Wednesday, September 16, 2009

#214 Bob Purkey

#214 Bob Purkey
Reason #578 that I'm glad Chris Berman wasn't on the air in the 1960s: Bob "Purkey in the Straw". You read it. You can't un-read it.

Fun facts about Bob Purkey:

-Signed with his hometown team, the Pittsburgh Pirates, in 1948.

-Known for his knuckleball, he was apparently a quick study: he claimed that Branch Rickey spent ten minutes teaching him the pitch, and that he subsequently went out and threw it 96 times in a game that same day.

-Debuted for the Pirates in 1954 and struggled on a series of subpar teams in the Steel City, going 16-29 with a 4.52 ERA in parts of four seasons while splitting time between starting and relieving.

-Traded to Cincinnati in December of 1957, Bob broke out in his first season with his new team, sporting a 17-11 record and 3.60 ERA. He completed 17 of his starts and made his first All-Star team.

-After struggling in 1959, he rebounded with a 1960 season that was uncanny in its similarity to his 1958 effort: again he was 17-11 with a 3.60 ERA, though he completed only 11 games that time.

-Won 16 games in 1961 for the National League Champion Reds with a 3.79 ERA. He pitched in both All-Star Games that summer, allowing one run in four innings and striking out three.

-Took a hard luck loss in the 1961 World Series, going the distance in a 3-2 Yankees victory in Game Three. He allowed single runs in each of the last three innings, including a Roger Maris home run to lead off the ninth that proved to be the difference. Also allowed two unearned runs in two innings of relief in the deciding Game Five.

-Had a monster year in 1962, achieving career highs in every category, including wins (23-5, an NL-best .821 percentage), ERA (2.81), complete games (18), strikeouts (141), and WHIP (1.12). Became a three-time All Star and a third-place finisher in Cy Young balloting behind landslide winner Don Drysdale (25-9, 2.83, 232 K).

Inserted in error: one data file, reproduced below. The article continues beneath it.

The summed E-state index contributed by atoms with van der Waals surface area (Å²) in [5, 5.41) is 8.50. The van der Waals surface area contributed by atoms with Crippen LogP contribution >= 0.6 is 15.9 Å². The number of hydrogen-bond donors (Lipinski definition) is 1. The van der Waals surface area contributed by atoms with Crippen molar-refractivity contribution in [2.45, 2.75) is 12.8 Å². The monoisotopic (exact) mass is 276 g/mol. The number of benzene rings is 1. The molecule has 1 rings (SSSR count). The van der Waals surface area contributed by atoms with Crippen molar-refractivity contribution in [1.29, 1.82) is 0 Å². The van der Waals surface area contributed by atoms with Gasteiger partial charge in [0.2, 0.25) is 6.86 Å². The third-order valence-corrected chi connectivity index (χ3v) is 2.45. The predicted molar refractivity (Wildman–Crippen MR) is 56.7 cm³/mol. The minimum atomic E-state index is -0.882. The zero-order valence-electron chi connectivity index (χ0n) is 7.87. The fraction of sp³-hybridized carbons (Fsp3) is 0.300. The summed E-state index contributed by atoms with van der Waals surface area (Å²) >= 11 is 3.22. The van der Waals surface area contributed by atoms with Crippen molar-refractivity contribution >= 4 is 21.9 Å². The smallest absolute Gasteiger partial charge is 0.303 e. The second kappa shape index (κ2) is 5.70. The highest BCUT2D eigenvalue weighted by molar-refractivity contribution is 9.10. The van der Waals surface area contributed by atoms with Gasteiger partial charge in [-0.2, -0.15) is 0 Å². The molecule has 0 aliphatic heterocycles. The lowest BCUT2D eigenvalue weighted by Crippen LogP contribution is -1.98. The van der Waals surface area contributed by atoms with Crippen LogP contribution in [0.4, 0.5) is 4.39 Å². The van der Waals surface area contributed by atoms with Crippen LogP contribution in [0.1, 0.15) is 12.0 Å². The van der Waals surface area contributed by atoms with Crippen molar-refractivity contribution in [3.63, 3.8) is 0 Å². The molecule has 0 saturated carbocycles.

-Pitched well in the following two seasons (3.25 ERA, 1.22 WHIP) but without the results (17-19), then was traded to St. Louis and slumped to a 5.79 ERA in 1965. Finished his career back in Pittsburgh the next year, allowing only three runs in 19 and two-thirds innings before being released. In parts of thirteen seasons, Purkey went 129-115 with a 3.79 ERA and 92 complete games.

-In life after baseball, Bob worked as a sportscaster for KDKA-TV in Pittsburgh and went on to run his own insurance company for three decades. He passed away in March 2008 at age 78 after suffering from Alzheimer's Disease.
#214 Bob Purkey (back)


  1. He had a good solid career. It took him quite a while to develop. That 1962 season looked particularly good.

  2. Matt - Knuckleballers tend to age like a fine wine.

  3. I was fortunate enough to get Bob Purkey's autograph a few years ago, through a chance meeting with his brother, Don. Don told some nice stories about getting to take big-league outfield practice as a teenager, thanks to big brother Bob.

  4. I really like Bob's expression on this one. Purkey indeed! Here are some more: